The “Comparator”

If we were a car, periodically, we’d need to go to the mechanic to fix our ‘comparator’.
The comparator exists within each of us. It’s not needed to run efficiently, and when it goes into overdrive, it actually slows us down.
But, for some reason, it can be difficult to keep it balanced.

When our comparator needs a tune-up, we hear it speak in our heads saying things like, “You are ‘less than’ you can be, than he is, than your mom/dad/spouse/partner/friend/kid needs you to be.” It tells us to look around to measure our worth, our contributions, and how we’re doing. It gives us a laser focus on all that is right in the world…of other people. It magnifies the great accomplishments of others and vividly reminds us of the places we fell short.

Without periodic maintenance checks, the comparator can poison us. Its toxic fumes and delusional visions are capable of not only paralyzing us to do nothing, but actually sabotaging us to feel so dismal we seep joy and live shallowly in a state of darkness. As we look outside of ourselves for how we measure up, we are blinded to our uniqueness. The gifts God gave us that no one else has (gifts that someone else is quite probably comparing themselves to) are passed over quickly or never even recognized when the comparator is out of whack.

To keep your comparator operating correctly, it’s important to follow these steps:
1) Remind yourself 1x/day (and more when necessary): “I am enough. What I am doing is enough.”
2) My life’s journey is my own.
3) No one’s life is as good as it looks from the outside. We are all a work in progress, and each one of us is struggling with something.
4) The only thing keeping me from being my best is the fact that I’m trying to be someone else. What I’m really good at is […]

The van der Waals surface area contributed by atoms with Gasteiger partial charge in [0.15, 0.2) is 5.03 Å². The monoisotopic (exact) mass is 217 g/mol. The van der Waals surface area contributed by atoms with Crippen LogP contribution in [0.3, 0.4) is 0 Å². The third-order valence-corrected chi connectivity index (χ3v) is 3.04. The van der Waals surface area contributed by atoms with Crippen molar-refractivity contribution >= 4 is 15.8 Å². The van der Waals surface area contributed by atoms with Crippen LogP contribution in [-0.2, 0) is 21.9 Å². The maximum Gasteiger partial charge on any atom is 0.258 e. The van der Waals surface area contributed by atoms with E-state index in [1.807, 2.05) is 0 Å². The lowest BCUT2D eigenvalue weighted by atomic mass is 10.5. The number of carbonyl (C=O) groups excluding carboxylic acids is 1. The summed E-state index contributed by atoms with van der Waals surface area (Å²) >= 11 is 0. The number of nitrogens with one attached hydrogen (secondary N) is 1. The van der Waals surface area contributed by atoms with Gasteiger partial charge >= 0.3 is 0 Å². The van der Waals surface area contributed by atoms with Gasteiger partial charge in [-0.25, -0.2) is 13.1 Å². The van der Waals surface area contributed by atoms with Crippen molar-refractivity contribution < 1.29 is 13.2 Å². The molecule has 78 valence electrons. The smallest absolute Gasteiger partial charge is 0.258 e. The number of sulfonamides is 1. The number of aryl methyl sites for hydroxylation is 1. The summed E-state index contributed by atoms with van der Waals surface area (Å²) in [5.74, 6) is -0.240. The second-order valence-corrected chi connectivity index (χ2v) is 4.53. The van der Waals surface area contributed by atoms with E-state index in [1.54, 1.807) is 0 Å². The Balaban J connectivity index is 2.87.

5) Today, I will not measure my performance. I will simply live. Trusting myself to do my best, and then simply…being me.

Periodic tune-ups are critical to avoid a massive engine slowdown or total breakdown. And, even if you’ve had your comparator checked recently, be aware that it can go haywire with a bit of news, a well-intentioned Facebook post, a colleague’s promotion, or even the start of a new year.

Remember we are all in this together. Tell someone if you are struggling with the comparator. Sometimes the very best way to get a perspective and really get your comparator tuned properly is to see yourself through someone else’s eyes. Especially if your comparator hasn’t been for a check up in a while…a trusted person in your life can be the jumpstart to get it back in gear.


  1. Amazing, simply amazing how your blogs gives that little nudge to try small changes for huge impacts. May you continued to be blessed with this beautiful gift of writing and stay true to your feelings during the process.

    1. Your blogs have a unique way of showing up when I most need them. I am sorry you had such a challenging week at work.
      These are critical thoughts for me as I move through this transition waiting for feedback and a reminder that challenges come whether you are employed or not.
      Thank you. Hope you and your family have a great Thanksgiving.

  2. Transitions are so hard, Deborah. Just as you seek to find your next chapter…that next chapter is pulling for you to find it. And, you will. You live with empathy, and true desire to help others. You’ve done that for so many, and there are so many who are awaiting your arrival in their lives. I know you trust that. Yet, we both know the waiting is hard. It will be worth it.

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